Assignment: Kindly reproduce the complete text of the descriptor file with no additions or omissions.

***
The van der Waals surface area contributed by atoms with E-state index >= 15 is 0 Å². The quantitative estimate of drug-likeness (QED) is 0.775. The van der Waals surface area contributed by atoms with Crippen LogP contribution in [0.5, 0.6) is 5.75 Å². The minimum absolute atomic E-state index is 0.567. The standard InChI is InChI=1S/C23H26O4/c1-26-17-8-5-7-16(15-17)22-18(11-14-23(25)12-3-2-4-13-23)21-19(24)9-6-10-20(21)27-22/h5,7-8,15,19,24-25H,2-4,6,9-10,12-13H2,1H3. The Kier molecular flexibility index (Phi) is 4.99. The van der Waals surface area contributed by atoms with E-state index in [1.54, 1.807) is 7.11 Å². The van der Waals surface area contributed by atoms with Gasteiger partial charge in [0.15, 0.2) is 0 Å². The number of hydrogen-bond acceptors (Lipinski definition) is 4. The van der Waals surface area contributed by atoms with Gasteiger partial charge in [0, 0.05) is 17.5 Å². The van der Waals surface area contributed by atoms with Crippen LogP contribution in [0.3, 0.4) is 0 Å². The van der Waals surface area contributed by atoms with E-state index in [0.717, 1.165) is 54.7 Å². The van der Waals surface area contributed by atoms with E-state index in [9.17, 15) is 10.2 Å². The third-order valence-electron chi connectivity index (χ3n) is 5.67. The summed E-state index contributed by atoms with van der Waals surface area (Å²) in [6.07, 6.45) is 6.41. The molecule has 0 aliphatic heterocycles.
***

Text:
The van der Waals surface area contributed by atoms with E-state index >= 15 is 0 Å². The quantitative estimate of drug-likeness (QED) is 0.775. The van der Waals surface area contributed by atoms with Crippen LogP contribution in [0.5, 0.6) is 5.75 Å². The minimum absolute atomic E-state index is 0.567. The standard InChI is InChI=1S/C23H26O4/c1-26-17-8-5-7-16(15-17)22-18(11-14-23(25)12-3-2-4-13-23)21-19(24)9-6-10-20(21)27-22/h5,7-8,15,19,24-25H,2-4,6,9-10,12-13H2,1H3. The Kier molecular flexibility index (Phi) is 4.99. The van der Waals surface area contributed by atoms with E-state index in [1.54, 1.807) is 7.11 Å². The van der Waals surface area contributed by atoms with Gasteiger partial charge in [0.15, 0.2) is 0 Å². The number of hydrogen-bond acceptors (Lipinski definition) is 4. The van der Waals surface area contributed by atoms with Gasteiger partial charge in [0, 0.05) is 17.5 Å². The van der Waals surface area contributed by atoms with Crippen LogP contribution in [0.3, 0.4) is 0 Å². The van der Waals surface area contributed by atoms with E-state index in [0.717, 1.165) is 54.7 Å². The van der Waals surface area contributed by atoms with E-state index in [9.17, 15) is 10.2 Å². The third-order valence-electron chi connectivity index (χ3n) is 5.67. The summed E-state index contributed by atoms with van der Waals surface area (Å²) in [6.07, 6.45) is 6.41. The molecule has 0 aliphatic heterocycles.